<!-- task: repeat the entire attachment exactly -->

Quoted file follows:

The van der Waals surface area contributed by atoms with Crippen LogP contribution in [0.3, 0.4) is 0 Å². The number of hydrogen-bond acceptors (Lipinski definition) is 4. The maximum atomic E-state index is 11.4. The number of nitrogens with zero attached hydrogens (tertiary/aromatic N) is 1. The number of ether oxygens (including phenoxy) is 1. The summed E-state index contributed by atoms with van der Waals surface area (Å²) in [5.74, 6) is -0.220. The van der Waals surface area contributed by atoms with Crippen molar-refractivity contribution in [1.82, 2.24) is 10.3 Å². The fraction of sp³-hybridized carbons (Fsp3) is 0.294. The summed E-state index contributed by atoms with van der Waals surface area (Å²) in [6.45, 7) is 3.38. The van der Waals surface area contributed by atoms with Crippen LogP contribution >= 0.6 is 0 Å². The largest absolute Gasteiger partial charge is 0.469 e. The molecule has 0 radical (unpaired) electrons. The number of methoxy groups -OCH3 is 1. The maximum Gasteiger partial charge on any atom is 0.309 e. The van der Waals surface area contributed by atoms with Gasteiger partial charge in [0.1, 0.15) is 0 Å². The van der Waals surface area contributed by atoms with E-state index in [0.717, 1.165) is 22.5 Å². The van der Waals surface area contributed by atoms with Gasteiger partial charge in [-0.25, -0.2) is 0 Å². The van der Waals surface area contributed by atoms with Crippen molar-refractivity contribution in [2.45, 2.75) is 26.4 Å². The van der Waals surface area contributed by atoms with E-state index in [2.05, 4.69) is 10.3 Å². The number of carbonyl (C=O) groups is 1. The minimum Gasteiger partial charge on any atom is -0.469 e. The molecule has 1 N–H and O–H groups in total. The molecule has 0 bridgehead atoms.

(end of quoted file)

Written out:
The van der Waals surface area contributed by atoms with Crippen LogP contribution in [0.3, 0.4) is 0 Å². The number of hydrogen-bond acceptors (Lipinski definition) is 4. The maximum atomic E-state index is 11.4. The number of nitrogens with zero attached hydrogens (tertiary/aromatic N) is 1. The number of ether oxygens (including phenoxy) is 1. The summed E-state index contributed by atoms with van der Waals surface area (Å²) in [5.74, 6) is -0.220. The van der Waals surface area contributed by atoms with Crippen molar-refractivity contribution in [1.82, 2.24) is 10.3 Å². The fraction of sp³-hybridized carbons (Fsp3) is 0.294. The summed E-state index contributed by atoms with van der Waals surface area (Å²) in [6.45, 7) is 3.38. The van der Waals surface area contributed by atoms with Crippen LogP contribution >= 0.6 is 0 Å². The largest absolute Gasteiger partial charge is 0.469 e. The molecule has 0 radical (unpaired) electrons. The number of methoxy groups -OCH3 is 1. The maximum Gasteiger partial charge on any atom is 0.309 e. The van der Waals surface area contributed by atoms with Gasteiger partial charge in [0.1, 0.15) is 0 Å². The van der Waals surface area contributed by atoms with E-state index in [0.717, 1.165) is 22.5 Å². The van der Waals surface area contributed by atoms with Gasteiger partial charge in [-0.25, -0.2) is 0 Å². The van der Waals surface area contributed by atoms with Crippen molar-refractivity contribution in [2.45, 2.75) is 26.4 Å². The van der Waals surface area contributed by atoms with E-state index in [2.05, 4.69) is 10.3 Å². The number of carbonyl (C=O) groups is 1. The minimum Gasteiger partial charge on any atom is -0.469 e. The molecule has 1 N–H and O–H groups in total. The molecule has 0 bridgehead atoms.